Jul 5, 2023

Pneumatics in the Oil and Gas Industry: Powering Vital Operations with Compressed Air

Energy Transition
Industry Insights
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Kathairos has emerged as the leading North American solution for methane elimination from pneumatics, with more than 1,000 systems in operation across North America and over 40 major oil and gas producer partners.

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Oil and gas operations rely on complex systems to extract, transport, and refine resources. One of the key components that provide power to these systems are pneumatics, which use compressed air to drive machinery and perform crucial tasks.

Pneumatics 101

Before we dive into the specifics of pneumatics in the oil and gas industry, it's important to have an understanding of what pneumatics are.

In a nutshell, pneumatics are a branch of engineering that use compressed air to generate mechanical motion, much like how compressed gas powers a piston, which then drives a machine or performs a specific task.

Pneumatic systems are useful in a number of different industries, but the oil and gas sector is a particularly important one due to the unique challenges that it faces.

Tasks such as drilling, pipeline maintenance, and platform operations require heavy machinery that need reliable, high-power sources of energy. For that, pneumatics fits the bill perfectly.

Applications in Industry

Pneumatics has a wide range of applications in the oil and gas industry. One of the most common is for drilling operations, where compressed air is used to power the drilling bit and rotate the drill string.

This can be especially useful in offshore drilling operations, where water is used as a lubricant and hydraulic systems may not provide enough power.

Another important application is in pipeline maintenance. Pneumatic systems can be used to test pipelines for leaks by creating a pressure differential within the pipeline. Similarly, they can be used to purge pipelines of residual liquids and gases, ensuring that they are safe to work on.

Pneumatic systems are also used in platform operations, where they power equipment such as cranes, hoists, and winches. These systems provide the high-power output required to lift heavy loads and move equipment around the platform.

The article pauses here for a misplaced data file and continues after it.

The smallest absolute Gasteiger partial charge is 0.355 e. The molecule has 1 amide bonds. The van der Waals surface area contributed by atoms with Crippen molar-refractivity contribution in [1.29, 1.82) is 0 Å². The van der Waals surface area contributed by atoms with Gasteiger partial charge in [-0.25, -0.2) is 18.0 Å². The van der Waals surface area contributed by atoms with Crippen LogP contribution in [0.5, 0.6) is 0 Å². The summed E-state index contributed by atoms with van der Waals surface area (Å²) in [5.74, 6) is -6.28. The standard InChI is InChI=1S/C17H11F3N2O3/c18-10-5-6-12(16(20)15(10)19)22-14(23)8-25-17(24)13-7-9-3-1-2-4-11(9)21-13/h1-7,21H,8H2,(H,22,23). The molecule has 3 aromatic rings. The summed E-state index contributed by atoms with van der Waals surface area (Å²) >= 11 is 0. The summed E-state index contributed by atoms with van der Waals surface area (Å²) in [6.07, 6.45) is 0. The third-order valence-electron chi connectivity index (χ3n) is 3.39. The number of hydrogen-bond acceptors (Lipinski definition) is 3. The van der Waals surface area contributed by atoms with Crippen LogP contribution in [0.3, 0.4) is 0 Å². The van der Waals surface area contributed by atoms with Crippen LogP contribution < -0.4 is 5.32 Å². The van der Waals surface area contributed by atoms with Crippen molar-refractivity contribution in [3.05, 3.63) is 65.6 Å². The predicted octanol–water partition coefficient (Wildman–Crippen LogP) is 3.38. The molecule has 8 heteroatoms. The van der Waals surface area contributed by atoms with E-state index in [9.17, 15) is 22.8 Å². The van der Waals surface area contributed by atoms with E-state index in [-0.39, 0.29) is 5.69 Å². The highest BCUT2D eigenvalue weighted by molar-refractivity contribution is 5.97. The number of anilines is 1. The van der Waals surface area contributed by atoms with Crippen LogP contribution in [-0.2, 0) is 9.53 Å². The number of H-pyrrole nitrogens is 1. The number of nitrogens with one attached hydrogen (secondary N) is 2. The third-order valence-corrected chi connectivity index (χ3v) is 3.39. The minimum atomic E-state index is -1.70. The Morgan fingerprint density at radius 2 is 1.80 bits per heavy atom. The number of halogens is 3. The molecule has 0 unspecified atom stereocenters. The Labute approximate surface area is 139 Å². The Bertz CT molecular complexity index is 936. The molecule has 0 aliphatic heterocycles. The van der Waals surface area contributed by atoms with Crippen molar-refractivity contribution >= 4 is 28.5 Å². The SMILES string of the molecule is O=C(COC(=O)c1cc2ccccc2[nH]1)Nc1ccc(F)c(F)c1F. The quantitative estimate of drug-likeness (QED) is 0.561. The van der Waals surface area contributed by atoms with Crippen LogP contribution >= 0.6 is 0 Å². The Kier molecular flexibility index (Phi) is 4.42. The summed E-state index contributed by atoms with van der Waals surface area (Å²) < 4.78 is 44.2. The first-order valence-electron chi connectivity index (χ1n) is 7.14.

Well sites also use pneumatics to actuate pumps, controllers, and devices. These operations, which routinely use fuel gas, are a significant source of methane emissions from the oil and gas industry, and are a large focus of current emissions reduction efforts.

Challenges and Opportunities in Pneumatics

While pneumatics are a crucial technology in the oil and gas industry, they’re not without certain challenges.

One of the biggest is the sheer amount of compressed air required to power these systems. Oil and gas operations are incredibly energy-intensive, and the need for compressed air can be a significant contributor to overall energy consumption.

Traditionally, opportunities to improve the efficiency of pneumatic systems included investing in energy-efficient compressors that require less power to operate, or exploring ways to recycle the compressed air  used in these systems, reducing waste and improving overall energy efficiency.

Regulatory pressures, ambitious reduction targets, and the need for more effective solutions have also led to several technological innovations to address problems with pneumatic systems.

For example, the Kathairos solution replaces the fuel gas typically used to power pneumatic pumps and controllers at remote locations with high-pressure nitrogen gas, which is an inert, non-flammable, and non-polluting alternative to methane.

The Takeaway

Pneumatics are an essential technology in the oil and gas industry, powering everything from drilling, pipeline maintenance, well site operations, and beyond.

While it's not without its challenges, particularly when it comes to energy consumption, there are opportunities to improve efficiency and reduce waste. Additionally, technological innovations continue to transform existing practices, and drive industry towards decarbonization.

As the industry continues to evolve, pneumatics will likely remain an important technology for powering vital operations.

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